An anonymous reader quotes a report from CNBC: Tesla is getting closer to having its own chip for handling autonomous driving tasks in its cars. The carmaker has received back samples of the first implementation of its processor and is now running tests on it, said a source familiar with the matter. The effort to build its own chip is in line with Tesla's push to be vertically integrated and decrease reliance on other companies. But Tesla isn't completely going it alone in chip development, according to the source, and will build on top of AMD intellectual property. On Wednesday Sanjay Jha, CEO of AMD spin-off GlobalFoundries, said at the company's technology conference in Santa Clara, California, that the company is working directly with Tesla. GlobalFoundries, which fabricates chips, has a wafer supply agreement in place with AMD through 2020. Tesla's silicon project is bounding ahead under the leadership of longtime chip architect Jim Keller, the head of Autopilot hardware and software since the departure of Apple veteran Chris Lattner in June. Keller, 57, joined Tesla in early 2016 following two stints at AMD and one at Apple. Keller arrived at Apple in 2008 through its acquisition of Palo Alto Semiconductor and was the designer of Apple's A4 and A5 iPhone chips, among other things. More than 50 people are working on the initiative under Keller, the source said. Tesla has brought on several AMD veterans after hiring Keller, including director Ganesh Venkataramanan, principal hardware engineer Bill McGee and system circuit design lead Dan Bailey.
AI

Amazon Is Reportedly Working On Alexa-Enabled Smart Glasses (techcrunch.com) 32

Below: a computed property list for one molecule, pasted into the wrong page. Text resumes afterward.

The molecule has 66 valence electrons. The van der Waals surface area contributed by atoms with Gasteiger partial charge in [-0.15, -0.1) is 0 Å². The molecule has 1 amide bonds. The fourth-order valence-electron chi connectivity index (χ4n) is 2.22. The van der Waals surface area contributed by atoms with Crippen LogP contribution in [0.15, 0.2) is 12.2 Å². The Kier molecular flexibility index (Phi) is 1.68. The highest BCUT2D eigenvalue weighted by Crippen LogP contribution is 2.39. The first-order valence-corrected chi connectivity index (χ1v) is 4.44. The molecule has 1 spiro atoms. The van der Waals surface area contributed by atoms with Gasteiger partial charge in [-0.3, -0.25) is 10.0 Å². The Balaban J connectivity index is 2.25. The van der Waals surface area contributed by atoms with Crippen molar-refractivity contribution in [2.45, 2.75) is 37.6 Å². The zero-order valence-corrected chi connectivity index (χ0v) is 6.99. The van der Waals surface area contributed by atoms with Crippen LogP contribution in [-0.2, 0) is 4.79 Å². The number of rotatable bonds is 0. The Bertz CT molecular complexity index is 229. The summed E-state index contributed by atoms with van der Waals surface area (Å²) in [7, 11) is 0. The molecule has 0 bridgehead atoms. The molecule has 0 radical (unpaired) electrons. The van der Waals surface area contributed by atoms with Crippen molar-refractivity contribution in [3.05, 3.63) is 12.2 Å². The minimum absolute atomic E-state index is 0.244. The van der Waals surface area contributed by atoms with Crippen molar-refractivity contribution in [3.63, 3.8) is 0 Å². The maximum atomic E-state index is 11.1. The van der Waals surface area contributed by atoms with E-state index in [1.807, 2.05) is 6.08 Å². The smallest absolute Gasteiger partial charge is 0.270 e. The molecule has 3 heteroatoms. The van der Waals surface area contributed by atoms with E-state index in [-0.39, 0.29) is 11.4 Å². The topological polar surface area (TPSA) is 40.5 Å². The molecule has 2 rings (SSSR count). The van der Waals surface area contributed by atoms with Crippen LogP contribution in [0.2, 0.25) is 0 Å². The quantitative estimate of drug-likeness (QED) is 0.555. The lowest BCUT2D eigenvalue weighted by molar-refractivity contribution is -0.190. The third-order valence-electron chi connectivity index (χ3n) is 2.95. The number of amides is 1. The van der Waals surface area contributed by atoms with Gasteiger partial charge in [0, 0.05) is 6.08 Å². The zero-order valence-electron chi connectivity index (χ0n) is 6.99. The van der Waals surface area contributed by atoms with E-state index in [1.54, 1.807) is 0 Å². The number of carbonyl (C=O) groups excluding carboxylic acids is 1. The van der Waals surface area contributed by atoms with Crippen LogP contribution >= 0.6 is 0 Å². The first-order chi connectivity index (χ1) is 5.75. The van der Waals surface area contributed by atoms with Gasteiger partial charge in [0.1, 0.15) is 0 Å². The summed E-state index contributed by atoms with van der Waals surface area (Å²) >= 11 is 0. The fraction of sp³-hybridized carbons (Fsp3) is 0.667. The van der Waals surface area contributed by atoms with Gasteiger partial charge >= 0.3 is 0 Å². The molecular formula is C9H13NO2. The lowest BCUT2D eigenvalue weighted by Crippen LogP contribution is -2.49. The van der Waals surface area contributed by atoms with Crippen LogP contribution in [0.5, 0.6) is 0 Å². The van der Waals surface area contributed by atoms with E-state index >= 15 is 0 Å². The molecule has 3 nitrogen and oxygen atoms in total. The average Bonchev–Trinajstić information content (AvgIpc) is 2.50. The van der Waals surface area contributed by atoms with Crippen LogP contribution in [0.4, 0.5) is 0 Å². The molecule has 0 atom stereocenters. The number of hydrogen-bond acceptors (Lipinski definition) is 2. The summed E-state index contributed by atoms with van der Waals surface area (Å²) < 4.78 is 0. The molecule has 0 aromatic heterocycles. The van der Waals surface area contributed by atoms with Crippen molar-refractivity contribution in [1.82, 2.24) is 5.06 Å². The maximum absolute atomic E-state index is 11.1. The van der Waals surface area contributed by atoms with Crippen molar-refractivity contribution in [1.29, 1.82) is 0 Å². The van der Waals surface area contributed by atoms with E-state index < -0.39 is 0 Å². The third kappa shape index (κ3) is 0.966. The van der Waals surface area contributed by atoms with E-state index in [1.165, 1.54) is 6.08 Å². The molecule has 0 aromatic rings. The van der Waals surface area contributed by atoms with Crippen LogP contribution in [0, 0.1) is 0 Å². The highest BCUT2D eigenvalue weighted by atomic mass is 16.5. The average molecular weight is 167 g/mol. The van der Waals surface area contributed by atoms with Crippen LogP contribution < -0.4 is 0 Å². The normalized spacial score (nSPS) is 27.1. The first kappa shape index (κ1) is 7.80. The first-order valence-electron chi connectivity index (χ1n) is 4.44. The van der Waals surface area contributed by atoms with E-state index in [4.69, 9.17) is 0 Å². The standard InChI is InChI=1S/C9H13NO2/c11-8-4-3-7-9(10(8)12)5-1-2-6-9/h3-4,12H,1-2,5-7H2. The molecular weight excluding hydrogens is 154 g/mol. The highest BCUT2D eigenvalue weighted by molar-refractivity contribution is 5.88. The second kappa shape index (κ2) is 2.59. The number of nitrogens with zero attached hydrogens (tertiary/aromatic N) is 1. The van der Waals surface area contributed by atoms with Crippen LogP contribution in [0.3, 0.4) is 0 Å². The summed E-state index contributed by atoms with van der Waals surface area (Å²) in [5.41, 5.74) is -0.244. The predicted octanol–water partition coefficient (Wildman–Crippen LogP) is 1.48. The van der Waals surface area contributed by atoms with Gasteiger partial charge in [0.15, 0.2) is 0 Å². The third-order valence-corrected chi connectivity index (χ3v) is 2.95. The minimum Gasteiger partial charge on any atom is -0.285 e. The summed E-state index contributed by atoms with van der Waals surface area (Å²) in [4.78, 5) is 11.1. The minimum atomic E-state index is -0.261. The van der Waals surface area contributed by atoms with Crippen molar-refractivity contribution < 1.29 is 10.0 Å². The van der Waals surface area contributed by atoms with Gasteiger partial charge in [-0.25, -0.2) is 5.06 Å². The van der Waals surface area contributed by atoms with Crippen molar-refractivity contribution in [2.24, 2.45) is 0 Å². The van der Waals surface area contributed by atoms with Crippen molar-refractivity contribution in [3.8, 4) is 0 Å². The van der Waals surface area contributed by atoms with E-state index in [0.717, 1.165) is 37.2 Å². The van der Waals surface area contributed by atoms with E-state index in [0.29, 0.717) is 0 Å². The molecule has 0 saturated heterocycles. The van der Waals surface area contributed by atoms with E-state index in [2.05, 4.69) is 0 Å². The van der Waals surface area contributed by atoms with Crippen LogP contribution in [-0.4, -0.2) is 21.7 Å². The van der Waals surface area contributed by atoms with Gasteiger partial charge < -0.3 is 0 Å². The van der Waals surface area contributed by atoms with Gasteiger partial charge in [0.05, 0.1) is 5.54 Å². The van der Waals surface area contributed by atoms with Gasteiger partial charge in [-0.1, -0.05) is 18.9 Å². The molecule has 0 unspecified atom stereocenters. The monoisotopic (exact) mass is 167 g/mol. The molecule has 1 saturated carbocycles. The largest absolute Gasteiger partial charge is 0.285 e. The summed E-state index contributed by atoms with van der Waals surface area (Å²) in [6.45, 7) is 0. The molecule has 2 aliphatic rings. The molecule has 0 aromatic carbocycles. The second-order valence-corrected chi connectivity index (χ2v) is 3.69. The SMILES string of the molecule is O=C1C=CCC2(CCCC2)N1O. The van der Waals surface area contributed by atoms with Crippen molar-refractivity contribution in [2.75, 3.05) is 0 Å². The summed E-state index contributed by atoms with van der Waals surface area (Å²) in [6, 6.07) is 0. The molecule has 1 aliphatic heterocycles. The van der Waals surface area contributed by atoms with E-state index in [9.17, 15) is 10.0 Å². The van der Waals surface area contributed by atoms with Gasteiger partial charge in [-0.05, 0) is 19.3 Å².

According to the Financial Times (Warning: source paywalled), Amazon is working on building a pair of smart glasses to house its Alexa voice assistant. The report also mentions a home security camera that is in the works, capable of linking up to Amazon's existing Echo connected devices. TechCrunch reports: According to the FT, the smart glasses are intended to be purely an earbuds-free housing for Amazon's Alexa AI -- with a bone-conduction audio system that would enable the wearer to hear Alexa without the need to be wired in. The FT reports the glasses would wirelessly tether to a user's smartphone for connectivity. They are also apparently being designed to look like a regular pair of spectacles, so they could be worn comfortably and unobtrusively. The paper notes that Amazon hired Babak Parviz, founder of Google Glass, in 2014, and says he's been closely involved in the project. It also points to several other Glass researchers, engineers and designers having moved to Amazon's labs -- per analysis of their LinkedIn profiles.